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Optimized rectenna design

Published online by Cambridge University Press:  10 February 2015

Hubregt J. Visser
Affiliation:
Holst Centre/imec, PO Box 8550, Eindhoven 5605 KN, The Netherlands Faculty of Electrical Engineering, Eindhoven University of Technology, PO Box 513, MB Eindhoven 5600, The Netherlands
Shady Keyrouz
Affiliation:
Faculty of Electrical Engineering, Eindhoven University of Technology, PO Box 513, MB Eindhoven 5600, The Netherlands
A. B. Smolders
Affiliation:
Faculty of Electrical Engineering, Eindhoven University of Technology, PO Box 513, MB Eindhoven 5600, The Netherlands
Corresponding
E-mail address:
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Abstract

Design steps are outlined for maximizing the RF-to-dc power conversion efficiency (PCE) of a rectenna. It turns out that at a frequency of 868 MHz, a high-ohmic loaded rectifier will lead to a highly sensitive and power conversion efficient rectenna. It is demonstrated that a rectenna thus designed, using a 50 Ω antenna and lumped element matching network gives a superior PCE compared with state of the art also for lower resistive loading. By omitting the matching network and directly, conjugate impedance matching the antenna to the rectifier, the PCE may be further increased and the rectenna size reduced as it is demonstrated with a rectenna prototype measuring only 0.028 squared wavelengths at 868 MHz and demonstrating a PCE of 55% for a −10 dBm RF input power level.

Type
Research Article
Copyright
Copyright © Cambridge University Press 2015 

I. INTRODUCTION

Far-field, radiative wireless power transmission (WPT) dates back to the first attempts of Nikola Tesla at the beginning of the previous century [Reference Wu, Choudhury and Matsumoto1]. While inductive, resonant coupling based WPT has reached a state of commercial exploitation, far-field WPT still needs to catch up. In this contribution, we describe a necessary step for making a commercial use of far-field WPT feasible. We describe a design strategy to increase the power conversion efficiency (PCE) of a rectifying antenna or rectenna.

A far-field WPT system is schematically shown in Fig. 1

Fig. 1. Far-field radiative WPT system.

The radiated fields of a transmitter are picked up in the far-field region of the transmit antenna by a receive antenna. This signal is rectified, processed (voltage boost converted), and stored in a capacitor or battery. From this capacitor or battery an application (load) is being powered. The dashed box on the receiving side is the rectenna. When the transmitter is unintentional (e.g. a digital television broadcasting station or a base station for the global system of mobile communication), we specify the WPT as RF power harvesting.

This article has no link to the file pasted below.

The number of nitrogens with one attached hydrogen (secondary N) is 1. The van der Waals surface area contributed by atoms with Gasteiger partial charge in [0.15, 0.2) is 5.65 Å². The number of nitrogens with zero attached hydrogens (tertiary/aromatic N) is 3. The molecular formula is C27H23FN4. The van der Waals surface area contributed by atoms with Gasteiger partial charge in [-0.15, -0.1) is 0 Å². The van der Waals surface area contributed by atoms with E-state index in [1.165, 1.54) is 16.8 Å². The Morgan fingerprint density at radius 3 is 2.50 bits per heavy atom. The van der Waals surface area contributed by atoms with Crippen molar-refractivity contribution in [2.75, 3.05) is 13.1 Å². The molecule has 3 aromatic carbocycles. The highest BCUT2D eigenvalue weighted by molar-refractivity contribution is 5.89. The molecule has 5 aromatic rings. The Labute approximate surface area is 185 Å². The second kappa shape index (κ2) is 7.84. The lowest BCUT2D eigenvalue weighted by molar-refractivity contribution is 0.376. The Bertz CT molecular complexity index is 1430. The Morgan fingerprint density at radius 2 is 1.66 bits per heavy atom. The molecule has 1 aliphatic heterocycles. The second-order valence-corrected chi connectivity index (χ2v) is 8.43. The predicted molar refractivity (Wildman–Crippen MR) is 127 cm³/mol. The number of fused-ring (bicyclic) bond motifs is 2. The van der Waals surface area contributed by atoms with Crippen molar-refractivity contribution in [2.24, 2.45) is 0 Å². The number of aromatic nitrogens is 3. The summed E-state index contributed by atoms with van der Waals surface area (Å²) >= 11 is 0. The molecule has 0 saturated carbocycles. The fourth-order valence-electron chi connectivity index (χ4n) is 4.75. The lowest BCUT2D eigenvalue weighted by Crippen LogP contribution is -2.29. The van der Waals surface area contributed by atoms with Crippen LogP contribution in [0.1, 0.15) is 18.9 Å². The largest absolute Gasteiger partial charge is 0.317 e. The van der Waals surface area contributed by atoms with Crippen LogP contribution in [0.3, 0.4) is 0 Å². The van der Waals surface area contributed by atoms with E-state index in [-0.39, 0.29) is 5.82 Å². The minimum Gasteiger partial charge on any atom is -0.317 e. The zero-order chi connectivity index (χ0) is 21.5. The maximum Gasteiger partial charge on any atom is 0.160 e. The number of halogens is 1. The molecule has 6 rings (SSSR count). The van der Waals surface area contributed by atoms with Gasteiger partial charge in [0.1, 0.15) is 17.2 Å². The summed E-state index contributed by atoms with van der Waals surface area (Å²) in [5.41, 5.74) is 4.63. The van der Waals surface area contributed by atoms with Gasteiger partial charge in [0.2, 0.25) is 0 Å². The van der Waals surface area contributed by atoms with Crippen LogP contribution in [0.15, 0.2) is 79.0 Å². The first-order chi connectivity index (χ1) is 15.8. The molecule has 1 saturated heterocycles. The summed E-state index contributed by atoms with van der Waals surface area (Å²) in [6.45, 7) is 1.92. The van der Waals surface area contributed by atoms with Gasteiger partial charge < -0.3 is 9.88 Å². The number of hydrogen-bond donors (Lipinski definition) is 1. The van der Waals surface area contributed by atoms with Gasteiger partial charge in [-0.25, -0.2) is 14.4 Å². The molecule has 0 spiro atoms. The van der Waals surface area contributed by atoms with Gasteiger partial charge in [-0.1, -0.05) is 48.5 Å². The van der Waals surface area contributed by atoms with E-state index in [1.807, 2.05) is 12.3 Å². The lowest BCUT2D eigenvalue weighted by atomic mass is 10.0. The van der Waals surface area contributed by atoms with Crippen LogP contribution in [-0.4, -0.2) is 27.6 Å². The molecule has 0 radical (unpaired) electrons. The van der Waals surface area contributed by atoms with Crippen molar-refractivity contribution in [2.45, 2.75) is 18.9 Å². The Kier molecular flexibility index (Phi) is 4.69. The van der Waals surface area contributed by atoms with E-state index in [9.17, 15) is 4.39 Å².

In applying far-field radiative WPT, we want to realize power over a large distance. We will be using frequencies in the license-free bands for Industry, Science, and Medicine (ISM) that are limited in allowed transmit powers. Due to this transmit power limitation and the spherical spreading of the transmitted waves, the power density at the receiving antenna will be very low. To keep the PCE, i.e. the ratio of dc output power delivered to the load to the RF input power at the clamps of the receive antenna, as high as possible, all subcomponents of the rectenna (see Fig. 1), must be well matched and means must be devised to maximize the voltage at the input of the rectifier, that is, maximize the rectifier's sensitivity.

II. RECTIFIER

Before discussing the rectifier in detail, we will first look at the impedance matching of the rectifier to the receiving antenna, and then look at the sensitivity of the rectifier.

A) Impedance matching and sensitivity

We regard the rectifier as complex impedance that is matched to the antenna by means of a lossless L-network (see Fig. 2) [Reference Visser2]. The antenna is represented by an equivalent source V s with an internal resistance R s .

Fig. 2. Receive antenna matched to the rectifier.

For a maximum power transfer, the antenna is impedance matched to the rectifier through the series impedance jX 2 and the shunt admittance jB 1, the values of which follow from [Reference Visser2]

(1) $${R_s}\, = \, \displaystyle{{{G_R}} \over {G_R^2 + {{\lpar {B_1} + {B_R}\rpar }^2}}}\comma \;$$
(2) $${X_2}\, = \, \displaystyle{{{B_1} + {B_R}} \over {G_R^2 + {{\lpar {B_1} + {B_R}\rpar }^2}}}.$$

The voltage at the input of the rectifier V R is given, in terms of the rectifier impedance Z R  = R R  + jX R  = 1/(G R  + jB R ) [Reference Visser2] as

(3) $${V_R} = \sqrt {2{P_{inc}} \displaystyle{{R_R^2 + X_R^2 } \over {{R_R}}}}.$$

To increase the rectenna's PCE we need to increase the rectifier's sensitivity, i.e. increase V R . From equation (3) we conclude that if the rectifier is dominantly resistive (R R  ≫ |X R |) we can increase V R by increasing R R and decreasing |X R |. That is, if we have the freedom in tuning R R and X R in designing the rectifier. If the rectifier is dominantly reactive (|X R | ≫ R R ), we should increase |X R | and decrease R R .

B) Rectifier impedance